Contrast
The relationship between the luminance of an object and its background.

Control
A mechanism to turn lamps on and off, or dim lamps. Controls include switches, dimmers, timing devices, motion detectors, photo sensors, and central control systems.

Coolbeam 
(See DICHROIC REFLECTOR.)

Cool White 
A term loosely used to denote a color temperature of around 4100K. The Cool White (CW) designation is used specifically for T12 and other fluorescent lamps using halophosphors and having a CRI of 62.

Cornice or Soffit Luminaire
An architectural luminaire that directs light up or downward from the cornice or soffit between the wall and ceiling or floor.

Correlated Color Temperature (CCT):
The color temperature is a specification of the color appearance of a light source, relating the color to a reference source heated to a particular temperature, measured by the thermal unit Kelvin (K). Yellowish-white ("warm") sources, like incandescent lamps, have lower color temperatures in the 2700K-3000K range; white and bluish-white ("cool") sources, such as cool white (4100K) and natural daylight (6000K), have higher color temperatures. The higher the color temperature the whiter, or bluer, the light will be.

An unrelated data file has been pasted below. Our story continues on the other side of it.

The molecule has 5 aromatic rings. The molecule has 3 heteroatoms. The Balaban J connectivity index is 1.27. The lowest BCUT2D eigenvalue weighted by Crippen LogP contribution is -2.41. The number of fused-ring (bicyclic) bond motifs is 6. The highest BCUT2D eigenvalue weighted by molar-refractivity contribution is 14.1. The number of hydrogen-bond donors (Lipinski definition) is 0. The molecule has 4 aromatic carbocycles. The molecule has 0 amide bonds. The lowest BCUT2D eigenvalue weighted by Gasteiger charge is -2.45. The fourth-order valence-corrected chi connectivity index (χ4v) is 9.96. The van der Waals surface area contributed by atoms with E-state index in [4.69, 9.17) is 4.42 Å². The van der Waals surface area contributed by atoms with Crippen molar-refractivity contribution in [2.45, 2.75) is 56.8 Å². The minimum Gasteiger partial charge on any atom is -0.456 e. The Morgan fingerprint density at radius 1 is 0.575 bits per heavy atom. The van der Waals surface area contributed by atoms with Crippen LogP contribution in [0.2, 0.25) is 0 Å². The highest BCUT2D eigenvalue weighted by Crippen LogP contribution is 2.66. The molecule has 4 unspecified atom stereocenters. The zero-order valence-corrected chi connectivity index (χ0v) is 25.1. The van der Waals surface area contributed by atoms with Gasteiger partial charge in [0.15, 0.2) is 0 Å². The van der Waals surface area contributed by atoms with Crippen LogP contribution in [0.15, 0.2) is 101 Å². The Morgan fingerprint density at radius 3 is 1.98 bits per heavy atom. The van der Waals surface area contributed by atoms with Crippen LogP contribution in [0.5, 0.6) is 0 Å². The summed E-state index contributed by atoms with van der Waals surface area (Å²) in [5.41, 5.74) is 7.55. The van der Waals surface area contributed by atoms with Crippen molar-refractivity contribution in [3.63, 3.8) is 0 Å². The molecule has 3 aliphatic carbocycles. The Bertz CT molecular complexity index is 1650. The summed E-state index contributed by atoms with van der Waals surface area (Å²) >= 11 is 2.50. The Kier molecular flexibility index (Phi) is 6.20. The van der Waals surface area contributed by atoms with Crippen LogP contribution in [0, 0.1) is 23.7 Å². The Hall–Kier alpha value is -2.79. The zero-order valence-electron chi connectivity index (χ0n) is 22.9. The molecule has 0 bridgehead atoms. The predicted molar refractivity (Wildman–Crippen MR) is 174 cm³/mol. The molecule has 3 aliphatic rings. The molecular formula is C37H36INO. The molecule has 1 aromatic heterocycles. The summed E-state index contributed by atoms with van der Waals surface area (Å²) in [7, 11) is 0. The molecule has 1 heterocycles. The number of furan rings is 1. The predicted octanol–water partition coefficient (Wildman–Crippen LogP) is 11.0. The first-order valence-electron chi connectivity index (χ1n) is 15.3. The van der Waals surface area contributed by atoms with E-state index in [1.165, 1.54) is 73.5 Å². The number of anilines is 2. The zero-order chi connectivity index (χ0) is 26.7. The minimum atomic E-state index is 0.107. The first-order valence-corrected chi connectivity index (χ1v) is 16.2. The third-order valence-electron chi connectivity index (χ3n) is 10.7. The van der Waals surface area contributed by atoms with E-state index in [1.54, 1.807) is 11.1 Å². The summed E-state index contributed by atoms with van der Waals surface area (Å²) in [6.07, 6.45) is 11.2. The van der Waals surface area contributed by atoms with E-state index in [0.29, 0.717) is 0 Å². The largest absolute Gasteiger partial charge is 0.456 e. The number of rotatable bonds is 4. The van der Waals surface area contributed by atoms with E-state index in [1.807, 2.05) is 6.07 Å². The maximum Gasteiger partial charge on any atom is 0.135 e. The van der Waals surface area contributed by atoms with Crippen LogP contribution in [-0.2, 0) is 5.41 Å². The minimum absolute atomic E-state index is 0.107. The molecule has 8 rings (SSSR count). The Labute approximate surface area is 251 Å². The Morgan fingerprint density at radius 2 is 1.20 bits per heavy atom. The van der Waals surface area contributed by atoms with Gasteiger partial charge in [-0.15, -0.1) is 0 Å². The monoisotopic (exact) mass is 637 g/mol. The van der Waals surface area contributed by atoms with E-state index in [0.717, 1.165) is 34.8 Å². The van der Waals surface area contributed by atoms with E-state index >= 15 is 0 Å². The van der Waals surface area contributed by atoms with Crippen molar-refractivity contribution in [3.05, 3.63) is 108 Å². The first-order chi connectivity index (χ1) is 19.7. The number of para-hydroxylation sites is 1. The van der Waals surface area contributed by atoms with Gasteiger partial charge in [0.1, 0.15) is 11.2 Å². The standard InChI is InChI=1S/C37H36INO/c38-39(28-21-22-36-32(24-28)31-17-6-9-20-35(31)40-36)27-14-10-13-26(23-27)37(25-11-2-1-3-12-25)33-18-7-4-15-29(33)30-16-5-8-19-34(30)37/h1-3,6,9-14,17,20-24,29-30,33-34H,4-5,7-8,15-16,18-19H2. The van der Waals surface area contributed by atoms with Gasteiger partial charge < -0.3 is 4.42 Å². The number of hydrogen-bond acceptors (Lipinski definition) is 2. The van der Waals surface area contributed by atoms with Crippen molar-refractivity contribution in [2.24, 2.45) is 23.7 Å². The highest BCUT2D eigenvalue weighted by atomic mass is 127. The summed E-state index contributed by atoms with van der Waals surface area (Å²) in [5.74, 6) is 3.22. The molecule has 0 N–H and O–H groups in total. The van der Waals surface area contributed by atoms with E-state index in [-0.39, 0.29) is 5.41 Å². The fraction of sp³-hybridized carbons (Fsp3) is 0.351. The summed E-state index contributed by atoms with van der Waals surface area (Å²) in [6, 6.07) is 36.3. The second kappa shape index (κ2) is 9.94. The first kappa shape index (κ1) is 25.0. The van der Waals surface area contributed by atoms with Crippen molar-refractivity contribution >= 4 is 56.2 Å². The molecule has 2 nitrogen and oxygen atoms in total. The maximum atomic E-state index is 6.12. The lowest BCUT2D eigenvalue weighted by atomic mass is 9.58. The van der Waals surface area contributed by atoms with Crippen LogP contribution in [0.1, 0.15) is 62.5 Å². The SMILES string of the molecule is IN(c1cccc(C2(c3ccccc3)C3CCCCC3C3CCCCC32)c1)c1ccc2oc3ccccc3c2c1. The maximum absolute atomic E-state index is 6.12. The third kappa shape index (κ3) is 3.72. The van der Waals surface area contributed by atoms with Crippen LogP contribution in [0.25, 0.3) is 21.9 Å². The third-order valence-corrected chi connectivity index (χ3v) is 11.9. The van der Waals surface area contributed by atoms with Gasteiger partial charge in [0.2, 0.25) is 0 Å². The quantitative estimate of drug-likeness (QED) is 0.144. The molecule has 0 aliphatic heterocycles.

Cost of Light 
Usually refers to the cost of operating and maintaining a lighting system on an ongoing basis. The 88-8-4 rule states that (typically) 88% is the cost of electricity, 8% is labor and only 4% is the cost of lamps.

  • Cost of Energy =  Watts Used X Energy Rate / Divided by 1000  Hours of Operation
  • Energy Savings =  Watts Saved X Energy Rate / Divided by 1000  Hours of Operation

Cove Lighting
An architectural luminaire that directs light from sources that are mounted in a cove to the ceiling or upper wall. A cove is a ledge or shelf on the wall, or a recess in the wall.

Crest Factor (Max Current) 
The ratio of the peak lamp current to average lamp operating current (RMS). The lower the current crest factor is, the gentler the ballast is on the lamp.

Current Type (AC/DC)